Wednesday, August 10, 2011
Guild - from Cullen Gallagher Pulp Serenade
"Guild" by Ed Gorman (M. Evans and Company, 1987)
Guild is one of Ed Gorman’s most haunting and enduring protagonists, a somber guide through the umbra and penumbra of the Old West. A former lawman haunted by memories of a little girl he killed while on duty, he’s become a bounty hunter with no clear allegiance to the law or the lawless. Guild appeared in four novels and one short story, and together they articulate Gorman’s anti-classical vision of the West, a profound and original take on the genre.
Gorman doesn’t celebrate celestial skies and wide-open plains, upstanding lawmen and quick-draw gunfighters, or any of the other iconic themes of the genre. Instead of a clear division between heaven and earth, Gorman sees a morally ambiguous purgatory populated by characters of equally uncertain morals. Nobody is entirely good or all bad; everybody’s guilty of something, and they always have their reasons. Whereas for many authors the land represented the possibility of redemption and renewal, for Gorman the land represents lingering ghosts and painful memories.
Guild, the first novel in the series, was first published by M. Evans and Company in 1987. It is now available as an eBook for Kindle. The story begins with Guild delivering a prisoner to the town of Danton. Before Guild can move on, trouble rears its ugly head when an accountant at the local bank is murdered during an attempted robbery. Frank Cord, the bank manager, is quick to point his finger at a traveling magician named Hammond. As the town turns into a lynch mob, Guild takes it upon himself to try and save Hammond, keep law and order, and figure out what Frank Cord is hiding from everyone.
From start to finish, Guild is a terrific novel and exemplifies some of Gorman’s strongest traits as a writer: not only his lean plotting, deft display of action, and masterful command of language that wastes not a word, but also his intuitive feeling for character and emotion. One of Gorman’s hallmarks is his deep sympathy for humans at their weakest, most desperate moments. He understands all too well why people make bad decisions, and hurt others or themselves. When the Sheriff refuses to take a stand against Frank Cord, Gorman allows him this dignified justification: “It just means I’m old and afraid of getting turned out in the winter like some animal.” It doesn’t excuse his cowardice, but it explains it. Much of Gorman’s bitter poetry stems from all-too-human rationalizations such as these.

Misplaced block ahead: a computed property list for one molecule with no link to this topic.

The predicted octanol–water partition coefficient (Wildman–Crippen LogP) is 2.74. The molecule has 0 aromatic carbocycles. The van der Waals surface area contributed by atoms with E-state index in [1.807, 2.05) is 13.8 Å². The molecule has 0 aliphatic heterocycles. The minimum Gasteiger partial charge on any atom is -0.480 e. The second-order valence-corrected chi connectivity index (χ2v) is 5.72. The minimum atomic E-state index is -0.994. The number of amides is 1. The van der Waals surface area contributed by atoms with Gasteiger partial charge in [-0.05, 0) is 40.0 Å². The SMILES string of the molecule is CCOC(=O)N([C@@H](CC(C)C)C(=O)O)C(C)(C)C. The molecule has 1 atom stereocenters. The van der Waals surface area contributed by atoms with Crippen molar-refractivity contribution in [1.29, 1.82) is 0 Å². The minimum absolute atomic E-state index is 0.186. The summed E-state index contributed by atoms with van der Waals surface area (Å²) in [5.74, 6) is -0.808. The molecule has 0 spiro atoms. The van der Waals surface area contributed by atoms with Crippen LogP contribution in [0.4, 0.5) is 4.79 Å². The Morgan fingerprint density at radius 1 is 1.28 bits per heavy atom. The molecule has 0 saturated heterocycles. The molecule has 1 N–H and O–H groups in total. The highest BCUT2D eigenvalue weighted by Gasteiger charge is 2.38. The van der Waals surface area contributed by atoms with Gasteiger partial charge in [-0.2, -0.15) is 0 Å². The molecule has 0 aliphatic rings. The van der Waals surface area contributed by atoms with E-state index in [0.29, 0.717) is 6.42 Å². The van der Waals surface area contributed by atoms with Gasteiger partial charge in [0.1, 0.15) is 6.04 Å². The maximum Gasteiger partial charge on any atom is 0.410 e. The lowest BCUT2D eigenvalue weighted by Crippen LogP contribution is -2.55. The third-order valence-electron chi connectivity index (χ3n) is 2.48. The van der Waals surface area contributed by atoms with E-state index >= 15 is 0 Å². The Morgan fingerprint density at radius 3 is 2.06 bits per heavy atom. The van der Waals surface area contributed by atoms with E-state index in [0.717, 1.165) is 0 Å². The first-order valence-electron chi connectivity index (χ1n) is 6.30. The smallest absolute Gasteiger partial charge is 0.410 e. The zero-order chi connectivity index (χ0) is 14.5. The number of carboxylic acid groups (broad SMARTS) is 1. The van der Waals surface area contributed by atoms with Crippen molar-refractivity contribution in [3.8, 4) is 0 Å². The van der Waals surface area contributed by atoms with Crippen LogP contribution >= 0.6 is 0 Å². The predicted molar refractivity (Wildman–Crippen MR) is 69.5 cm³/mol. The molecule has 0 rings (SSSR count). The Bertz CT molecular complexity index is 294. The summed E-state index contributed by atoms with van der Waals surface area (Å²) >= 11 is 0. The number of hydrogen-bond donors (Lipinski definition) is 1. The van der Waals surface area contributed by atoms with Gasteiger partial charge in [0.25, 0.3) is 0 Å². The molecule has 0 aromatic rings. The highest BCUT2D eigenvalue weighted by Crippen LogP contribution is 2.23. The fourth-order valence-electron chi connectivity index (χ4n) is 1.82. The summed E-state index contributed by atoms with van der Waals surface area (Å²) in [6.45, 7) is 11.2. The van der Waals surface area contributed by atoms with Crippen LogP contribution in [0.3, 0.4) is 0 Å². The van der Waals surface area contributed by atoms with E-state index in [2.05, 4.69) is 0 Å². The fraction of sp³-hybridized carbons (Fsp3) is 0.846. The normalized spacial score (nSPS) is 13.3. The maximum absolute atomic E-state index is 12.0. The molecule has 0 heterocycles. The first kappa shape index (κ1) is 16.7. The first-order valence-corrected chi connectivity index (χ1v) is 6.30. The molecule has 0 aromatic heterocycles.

One of the aspects of Gorman’s writing that I greatly admire is how reluctant he is to presume to understand the extent of human suffering. A perfect example is Annie, a young woman that Hammond saved from a brothel and who travels with him as companion and assistant. Their relationship is neither as lover nor parent-child, but something deeper, more uncertain, and more sacred. Theirs is a bond based on love, support, and need. Something so natural it defies words, and which the townsfolk of Danton can’t comprehend. When Guild learns of her troubled past, Gorman doesn’t give needless, lurid explication. Instead, he offers a humble, subtle description of Guild’s reaction: “Guild made a face. He thought about her and her eyes and her grief.” Not only is there power in such understatement, but also dignity. Gorman gives Annie, and women who have suffered as she has, a respectful distance. By not going into excessive detail, Gorman conveys that real pain is sometimes beyond words.